ERIC Number: ED249550
Record Type: RIE
Publication Date: 1983-Nov
Reference Count: 0
Using Oral Communication in the Regular Curriculum.
Once speech educators turn their attention to the "ideational" function of oral language--that portion pertaining to thinking--rather than the relational function, they will see that speech can and should be incorporated into every discipline. The psychologist Lev S. Vygotsky envisions the ways in which humans use speech to reorder their thinking as a series of stages in which emotional and communicative functions of speech are expanded by the addition of the planning function. Aside from the need for a variety of speaking experiences to enhance language and thought development, group discussion enhances what Vygotsky calls the "zone of proximal development," or the innate capacity that each individual possesses at any one time. Thus, enhancing language experience becomes the best way of teaching even the higher levels of thinking. According to Piaget's theories, adolescence may be the best time for such oral communication in the classroom. At around the age of 14, students begin the transition from ego-centrism to socio-centrism, a condition necessary for higher abstract thought. (HTH)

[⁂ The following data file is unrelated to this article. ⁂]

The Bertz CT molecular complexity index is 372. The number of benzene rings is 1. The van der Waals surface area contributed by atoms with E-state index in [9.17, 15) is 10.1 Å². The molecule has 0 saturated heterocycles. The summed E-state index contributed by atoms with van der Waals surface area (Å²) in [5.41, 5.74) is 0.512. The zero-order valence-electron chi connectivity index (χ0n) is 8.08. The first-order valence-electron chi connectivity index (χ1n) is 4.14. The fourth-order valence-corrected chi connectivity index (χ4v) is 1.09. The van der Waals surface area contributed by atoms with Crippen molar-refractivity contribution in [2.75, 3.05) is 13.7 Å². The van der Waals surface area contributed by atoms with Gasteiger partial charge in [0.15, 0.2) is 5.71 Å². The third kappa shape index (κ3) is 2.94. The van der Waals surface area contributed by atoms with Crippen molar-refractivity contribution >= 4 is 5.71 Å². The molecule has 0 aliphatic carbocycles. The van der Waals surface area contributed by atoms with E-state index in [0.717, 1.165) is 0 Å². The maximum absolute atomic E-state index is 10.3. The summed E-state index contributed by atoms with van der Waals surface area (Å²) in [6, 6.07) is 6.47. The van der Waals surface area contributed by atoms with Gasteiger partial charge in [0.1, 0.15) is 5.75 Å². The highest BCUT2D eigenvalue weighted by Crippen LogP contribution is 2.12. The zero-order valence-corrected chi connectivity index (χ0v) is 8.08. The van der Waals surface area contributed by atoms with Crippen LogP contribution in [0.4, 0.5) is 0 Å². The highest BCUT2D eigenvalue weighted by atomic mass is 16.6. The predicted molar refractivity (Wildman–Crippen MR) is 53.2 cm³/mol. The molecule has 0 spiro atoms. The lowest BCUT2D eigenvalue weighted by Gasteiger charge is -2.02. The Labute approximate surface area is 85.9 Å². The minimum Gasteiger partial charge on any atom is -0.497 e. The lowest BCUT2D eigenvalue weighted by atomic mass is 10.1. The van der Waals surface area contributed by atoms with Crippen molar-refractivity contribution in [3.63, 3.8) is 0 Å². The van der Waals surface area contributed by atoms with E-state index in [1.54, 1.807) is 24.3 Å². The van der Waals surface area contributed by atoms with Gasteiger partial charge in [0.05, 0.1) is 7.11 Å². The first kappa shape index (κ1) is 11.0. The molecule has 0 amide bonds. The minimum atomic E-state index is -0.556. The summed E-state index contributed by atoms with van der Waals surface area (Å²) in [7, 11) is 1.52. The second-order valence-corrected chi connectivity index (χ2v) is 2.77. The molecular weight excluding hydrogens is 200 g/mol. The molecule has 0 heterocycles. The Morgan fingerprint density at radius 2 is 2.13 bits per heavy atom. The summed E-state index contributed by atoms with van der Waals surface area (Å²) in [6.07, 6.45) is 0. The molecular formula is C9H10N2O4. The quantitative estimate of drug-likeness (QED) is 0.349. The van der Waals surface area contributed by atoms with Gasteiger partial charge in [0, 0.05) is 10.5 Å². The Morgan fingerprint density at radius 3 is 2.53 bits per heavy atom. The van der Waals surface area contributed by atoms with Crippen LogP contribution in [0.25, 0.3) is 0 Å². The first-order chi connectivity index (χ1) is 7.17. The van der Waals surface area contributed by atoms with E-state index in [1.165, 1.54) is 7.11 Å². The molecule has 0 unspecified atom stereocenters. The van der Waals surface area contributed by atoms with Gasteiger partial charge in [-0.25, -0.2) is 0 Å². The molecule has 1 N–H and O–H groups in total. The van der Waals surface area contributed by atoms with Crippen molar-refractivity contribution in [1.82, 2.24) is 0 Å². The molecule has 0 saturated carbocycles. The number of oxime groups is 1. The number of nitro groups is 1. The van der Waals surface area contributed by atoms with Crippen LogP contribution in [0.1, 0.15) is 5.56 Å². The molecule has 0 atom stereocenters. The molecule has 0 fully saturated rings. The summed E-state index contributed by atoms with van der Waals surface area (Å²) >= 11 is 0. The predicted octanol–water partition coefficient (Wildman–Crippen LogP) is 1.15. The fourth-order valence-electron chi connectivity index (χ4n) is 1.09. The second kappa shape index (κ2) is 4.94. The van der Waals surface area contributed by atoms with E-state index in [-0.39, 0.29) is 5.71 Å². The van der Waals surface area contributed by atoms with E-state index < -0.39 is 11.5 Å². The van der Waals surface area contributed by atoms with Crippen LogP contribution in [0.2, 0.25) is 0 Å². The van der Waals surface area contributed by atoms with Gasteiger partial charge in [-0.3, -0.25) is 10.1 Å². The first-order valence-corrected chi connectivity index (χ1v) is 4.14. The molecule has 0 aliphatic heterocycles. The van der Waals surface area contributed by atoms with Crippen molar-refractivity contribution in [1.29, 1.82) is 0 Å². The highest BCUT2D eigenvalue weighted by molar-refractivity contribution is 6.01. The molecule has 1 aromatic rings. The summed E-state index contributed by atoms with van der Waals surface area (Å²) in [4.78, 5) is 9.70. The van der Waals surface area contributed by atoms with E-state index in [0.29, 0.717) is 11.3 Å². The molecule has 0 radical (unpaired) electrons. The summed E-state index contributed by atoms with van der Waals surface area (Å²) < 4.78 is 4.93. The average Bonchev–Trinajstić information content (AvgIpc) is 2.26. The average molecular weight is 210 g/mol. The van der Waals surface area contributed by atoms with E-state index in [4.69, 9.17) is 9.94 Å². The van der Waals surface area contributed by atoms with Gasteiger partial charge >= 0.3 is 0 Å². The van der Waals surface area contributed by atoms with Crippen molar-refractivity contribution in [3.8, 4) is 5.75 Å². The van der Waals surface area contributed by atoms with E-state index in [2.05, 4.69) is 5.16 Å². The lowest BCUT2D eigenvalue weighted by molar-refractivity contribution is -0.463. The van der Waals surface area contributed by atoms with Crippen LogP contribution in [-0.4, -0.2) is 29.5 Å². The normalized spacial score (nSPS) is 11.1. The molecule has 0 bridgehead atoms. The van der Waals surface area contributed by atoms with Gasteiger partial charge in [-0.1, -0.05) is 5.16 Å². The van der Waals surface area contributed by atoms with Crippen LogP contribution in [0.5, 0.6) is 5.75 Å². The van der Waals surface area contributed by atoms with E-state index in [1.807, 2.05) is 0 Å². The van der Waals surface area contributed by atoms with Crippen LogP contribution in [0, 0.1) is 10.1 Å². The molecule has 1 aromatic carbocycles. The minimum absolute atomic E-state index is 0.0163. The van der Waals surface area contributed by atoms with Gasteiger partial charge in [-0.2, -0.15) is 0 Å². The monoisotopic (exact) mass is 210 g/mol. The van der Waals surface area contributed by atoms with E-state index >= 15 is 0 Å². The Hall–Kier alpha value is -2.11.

Publication Type: Opinion Papers; Speeches/Meeting Papers
Education Level: N/A
Audience: Teachers; Practitioners
Authoring Institution: N/A
Identifiers: Piagetian Theory; Speaking Thinking Relationship; Vygotsky (Lev S)
Note: Paper presented at the Annual Meeting of the Speech Communication Association (69th, Washington, DC, November 10-13, 1983).